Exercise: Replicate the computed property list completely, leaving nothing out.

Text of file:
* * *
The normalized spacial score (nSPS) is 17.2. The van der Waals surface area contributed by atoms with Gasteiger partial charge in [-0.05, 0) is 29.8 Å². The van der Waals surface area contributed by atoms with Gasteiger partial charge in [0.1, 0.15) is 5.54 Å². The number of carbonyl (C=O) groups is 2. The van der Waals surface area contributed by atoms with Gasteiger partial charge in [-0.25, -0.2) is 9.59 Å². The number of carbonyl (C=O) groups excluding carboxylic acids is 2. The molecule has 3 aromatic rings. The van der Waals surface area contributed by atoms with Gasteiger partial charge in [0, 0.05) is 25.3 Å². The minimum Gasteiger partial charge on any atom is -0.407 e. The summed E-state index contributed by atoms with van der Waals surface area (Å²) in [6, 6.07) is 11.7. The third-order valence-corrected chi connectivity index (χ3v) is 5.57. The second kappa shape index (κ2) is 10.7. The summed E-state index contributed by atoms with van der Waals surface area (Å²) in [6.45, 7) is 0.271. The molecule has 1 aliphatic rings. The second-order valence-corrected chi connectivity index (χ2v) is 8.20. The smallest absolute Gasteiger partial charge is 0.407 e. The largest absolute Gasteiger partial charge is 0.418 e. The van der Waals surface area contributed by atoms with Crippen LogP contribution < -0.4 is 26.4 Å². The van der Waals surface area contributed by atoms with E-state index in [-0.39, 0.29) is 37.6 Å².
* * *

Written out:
The normalized spacial score (nSPS) is 17.2. The van der Waals surface area contributed by atoms with Gasteiger partial charge in [-0.05, 0) is 29.8 Å². The van der Waals surface area contributed by atoms with Gasteiger partial charge in [0.1, 0.15) is 5.54 Å². The number of carbonyl (C=O) groups is 2. The van der Waals surface area contributed by atoms with Gasteiger partial charge in [-0.25, -0.2) is 9.59 Å². The number of carbonyl (C=O) groups excluding carboxylic acids is 2. The molecule has 3 aromatic rings. The van der Waals surface area contributed by atoms with Gasteiger partial charge in [0, 0.05) is 25.3 Å². The minimum Gasteiger partial charge on any atom is -0.407 e. The summed E-state index contributed by atoms with van der Waals surface area (Å²) in [6, 6.07) is 11.7. The third-order valence-corrected chi connectivity index (χ3v) is 5.57. The second kappa shape index (κ2) is 10.7. The summed E-state index contributed by atoms with van der Waals surface area (Å²) in [6.45, 7) is 0.271. The molecule has 1 aliphatic rings. The second-order valence-corrected chi connectivity index (χ2v) is 8.20. The smallest absolute Gasteiger partial charge is 0.407 e. The largest absolute Gasteiger partial charge is 0.418 e. The van der Waals surface area contributed by atoms with Crippen LogP contribution < -0.4 is 26.4 Å². The van der Waals surface area contributed by atoms with E-state index in [-0.39, 0.29) is 37.6 Å².